Following on from Kathy’s excellent tips on getting started with Twitter earlier on this blog, here are my top three tips on building your academic Twitter presence in the most efficient way possible, to save time and find both content and contacts of interest to you.
1. Follow others: our matching service and our lists
Twitter will suggest accounts to you but you might also like to take a look at some of our lists of Twitter accounts. There are both lists that we’re watching and lists that we created, for example:
- Supporting researchers – here we add people like librarians, ARMA members and others whose role it is to support researchers.
- Women in research – our list of those with an interest in seeing more women in research.
- Academic humour – we have gathered a few more light-hearted or amusing accounts in this list.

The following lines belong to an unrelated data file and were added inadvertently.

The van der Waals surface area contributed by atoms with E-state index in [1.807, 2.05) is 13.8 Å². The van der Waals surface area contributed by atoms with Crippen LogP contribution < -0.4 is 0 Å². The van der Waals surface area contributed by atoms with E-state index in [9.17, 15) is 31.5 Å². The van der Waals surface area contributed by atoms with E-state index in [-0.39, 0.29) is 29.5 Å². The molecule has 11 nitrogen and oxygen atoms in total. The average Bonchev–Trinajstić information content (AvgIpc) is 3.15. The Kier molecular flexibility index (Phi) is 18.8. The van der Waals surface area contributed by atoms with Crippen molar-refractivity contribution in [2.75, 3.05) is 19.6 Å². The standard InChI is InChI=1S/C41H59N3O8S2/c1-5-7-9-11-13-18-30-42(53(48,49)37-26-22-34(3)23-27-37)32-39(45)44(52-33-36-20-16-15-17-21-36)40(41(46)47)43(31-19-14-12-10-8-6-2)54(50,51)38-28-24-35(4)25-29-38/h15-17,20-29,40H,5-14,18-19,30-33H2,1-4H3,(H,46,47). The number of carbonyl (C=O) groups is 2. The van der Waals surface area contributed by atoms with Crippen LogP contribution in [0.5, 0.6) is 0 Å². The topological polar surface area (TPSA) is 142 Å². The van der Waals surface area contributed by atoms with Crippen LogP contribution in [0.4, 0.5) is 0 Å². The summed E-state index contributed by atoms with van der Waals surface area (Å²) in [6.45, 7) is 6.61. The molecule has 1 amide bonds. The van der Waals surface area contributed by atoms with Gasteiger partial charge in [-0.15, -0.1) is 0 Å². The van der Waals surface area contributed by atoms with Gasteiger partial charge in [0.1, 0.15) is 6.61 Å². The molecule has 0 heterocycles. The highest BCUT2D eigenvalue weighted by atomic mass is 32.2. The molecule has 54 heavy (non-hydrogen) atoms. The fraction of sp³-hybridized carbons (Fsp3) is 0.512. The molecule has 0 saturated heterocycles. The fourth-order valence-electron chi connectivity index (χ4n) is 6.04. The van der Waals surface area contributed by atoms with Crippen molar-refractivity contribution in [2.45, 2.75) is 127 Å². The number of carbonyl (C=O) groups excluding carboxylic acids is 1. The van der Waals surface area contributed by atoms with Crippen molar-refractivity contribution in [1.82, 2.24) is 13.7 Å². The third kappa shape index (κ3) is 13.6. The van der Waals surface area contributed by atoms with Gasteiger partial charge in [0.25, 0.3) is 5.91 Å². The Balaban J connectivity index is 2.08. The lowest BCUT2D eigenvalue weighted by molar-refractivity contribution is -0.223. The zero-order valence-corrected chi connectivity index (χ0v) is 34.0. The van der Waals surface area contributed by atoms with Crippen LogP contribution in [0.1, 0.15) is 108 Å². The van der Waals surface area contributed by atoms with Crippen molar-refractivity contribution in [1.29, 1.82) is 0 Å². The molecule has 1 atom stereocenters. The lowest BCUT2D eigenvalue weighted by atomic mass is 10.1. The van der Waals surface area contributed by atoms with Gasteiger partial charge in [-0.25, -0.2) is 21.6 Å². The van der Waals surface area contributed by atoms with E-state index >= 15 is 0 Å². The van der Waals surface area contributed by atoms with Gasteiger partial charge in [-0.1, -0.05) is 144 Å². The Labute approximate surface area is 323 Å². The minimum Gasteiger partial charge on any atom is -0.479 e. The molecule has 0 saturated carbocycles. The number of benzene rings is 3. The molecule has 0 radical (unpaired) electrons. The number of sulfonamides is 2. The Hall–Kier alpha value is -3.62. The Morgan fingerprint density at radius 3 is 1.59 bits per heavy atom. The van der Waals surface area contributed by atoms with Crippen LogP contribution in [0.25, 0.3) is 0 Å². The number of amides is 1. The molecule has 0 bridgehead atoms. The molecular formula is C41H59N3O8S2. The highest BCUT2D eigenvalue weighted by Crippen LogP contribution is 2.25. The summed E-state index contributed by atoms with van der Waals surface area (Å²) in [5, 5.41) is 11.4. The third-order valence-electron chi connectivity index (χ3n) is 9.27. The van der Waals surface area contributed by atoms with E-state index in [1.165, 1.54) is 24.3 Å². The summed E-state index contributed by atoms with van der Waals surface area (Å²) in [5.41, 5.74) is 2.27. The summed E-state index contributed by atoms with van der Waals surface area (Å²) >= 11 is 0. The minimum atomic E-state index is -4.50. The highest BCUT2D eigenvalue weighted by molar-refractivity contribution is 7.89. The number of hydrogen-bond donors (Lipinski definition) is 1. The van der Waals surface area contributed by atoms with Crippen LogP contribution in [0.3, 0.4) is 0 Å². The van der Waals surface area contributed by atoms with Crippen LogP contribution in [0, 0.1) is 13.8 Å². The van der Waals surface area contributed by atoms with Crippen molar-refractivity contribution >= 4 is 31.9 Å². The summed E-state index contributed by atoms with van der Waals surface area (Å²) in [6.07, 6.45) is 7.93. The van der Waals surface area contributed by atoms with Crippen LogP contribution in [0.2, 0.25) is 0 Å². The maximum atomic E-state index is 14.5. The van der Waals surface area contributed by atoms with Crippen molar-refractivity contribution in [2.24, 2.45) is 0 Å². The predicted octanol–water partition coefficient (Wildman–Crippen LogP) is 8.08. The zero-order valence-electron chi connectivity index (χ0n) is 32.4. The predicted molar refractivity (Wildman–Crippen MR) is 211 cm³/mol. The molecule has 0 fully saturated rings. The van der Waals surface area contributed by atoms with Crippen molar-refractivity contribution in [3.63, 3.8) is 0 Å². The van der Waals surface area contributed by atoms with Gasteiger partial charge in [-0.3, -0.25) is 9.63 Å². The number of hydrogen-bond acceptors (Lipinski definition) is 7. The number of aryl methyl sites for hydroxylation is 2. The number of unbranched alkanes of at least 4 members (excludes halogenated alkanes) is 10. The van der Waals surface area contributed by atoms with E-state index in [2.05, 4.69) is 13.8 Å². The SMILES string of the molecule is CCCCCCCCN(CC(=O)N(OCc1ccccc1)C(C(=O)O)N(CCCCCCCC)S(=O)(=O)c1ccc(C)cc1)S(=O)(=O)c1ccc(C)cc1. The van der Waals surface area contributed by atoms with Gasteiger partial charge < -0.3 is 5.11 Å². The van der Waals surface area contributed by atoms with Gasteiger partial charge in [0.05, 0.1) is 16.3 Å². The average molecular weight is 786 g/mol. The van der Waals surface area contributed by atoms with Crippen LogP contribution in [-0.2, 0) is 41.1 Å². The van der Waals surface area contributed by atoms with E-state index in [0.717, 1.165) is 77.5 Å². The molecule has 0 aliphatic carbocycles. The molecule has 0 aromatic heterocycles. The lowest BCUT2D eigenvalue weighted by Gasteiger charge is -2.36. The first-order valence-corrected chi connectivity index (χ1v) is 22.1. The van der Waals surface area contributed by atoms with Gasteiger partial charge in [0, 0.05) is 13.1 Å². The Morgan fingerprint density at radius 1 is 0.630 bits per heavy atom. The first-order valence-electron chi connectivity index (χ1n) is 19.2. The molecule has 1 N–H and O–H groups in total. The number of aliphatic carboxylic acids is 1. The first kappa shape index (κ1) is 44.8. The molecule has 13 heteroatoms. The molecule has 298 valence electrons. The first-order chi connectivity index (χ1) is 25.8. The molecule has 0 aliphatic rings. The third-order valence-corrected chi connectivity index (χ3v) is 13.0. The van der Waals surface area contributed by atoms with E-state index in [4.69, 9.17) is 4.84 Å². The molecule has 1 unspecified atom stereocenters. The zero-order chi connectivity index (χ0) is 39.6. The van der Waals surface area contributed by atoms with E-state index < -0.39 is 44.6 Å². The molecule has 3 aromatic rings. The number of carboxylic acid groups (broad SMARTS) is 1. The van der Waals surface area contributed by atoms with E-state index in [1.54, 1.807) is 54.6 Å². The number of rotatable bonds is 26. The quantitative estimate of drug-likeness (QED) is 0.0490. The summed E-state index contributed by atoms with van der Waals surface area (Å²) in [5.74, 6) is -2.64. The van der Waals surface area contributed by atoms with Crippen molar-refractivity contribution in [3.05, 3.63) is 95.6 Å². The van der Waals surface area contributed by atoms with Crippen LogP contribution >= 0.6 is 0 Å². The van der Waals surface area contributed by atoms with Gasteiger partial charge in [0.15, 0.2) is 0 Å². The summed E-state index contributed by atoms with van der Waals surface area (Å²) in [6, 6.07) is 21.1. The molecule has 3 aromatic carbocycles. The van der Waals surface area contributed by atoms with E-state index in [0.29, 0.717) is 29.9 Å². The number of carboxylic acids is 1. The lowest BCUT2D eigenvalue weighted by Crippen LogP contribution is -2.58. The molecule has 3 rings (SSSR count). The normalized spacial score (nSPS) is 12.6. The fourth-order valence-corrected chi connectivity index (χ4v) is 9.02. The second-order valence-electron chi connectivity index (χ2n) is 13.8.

- Researchers who blog – our list of researchers that we have come across, who have a blog as well as a twitter feed.
Those are just a few of our lists, so do take a look at the others to see if there is one that piques your interest. Also, if you think we’re missing an important account for one of our lists, then please do tell us: you can tweet at us directly or leave a comment on this blog, below.
2. Watch hashtags of interest
Aside from watching accounts through lists or from those you follow, you might choose to watch certain hashtags, and in this way you can discover others who are interested in the same things as you. A tool like Hootsuite or Tweetdeck for example makes this very easy to do. We’ve blogged about using hashtags before.
3. Gain twitter followers
It’s simple: more followers mean more attention for your tweets and your work. Sometimes, people will follow you back if you follow them, so do look for accounts that you can follow. Another way to signal that you are present on Twitter is to link to your Twitter account from other places on the web. Our Digital Identity Health Check also provides other tips on places and ways to link your online profiles together for maximum visibility.
Image credit: Jeff Turner on Flickr (CC BY 2.0)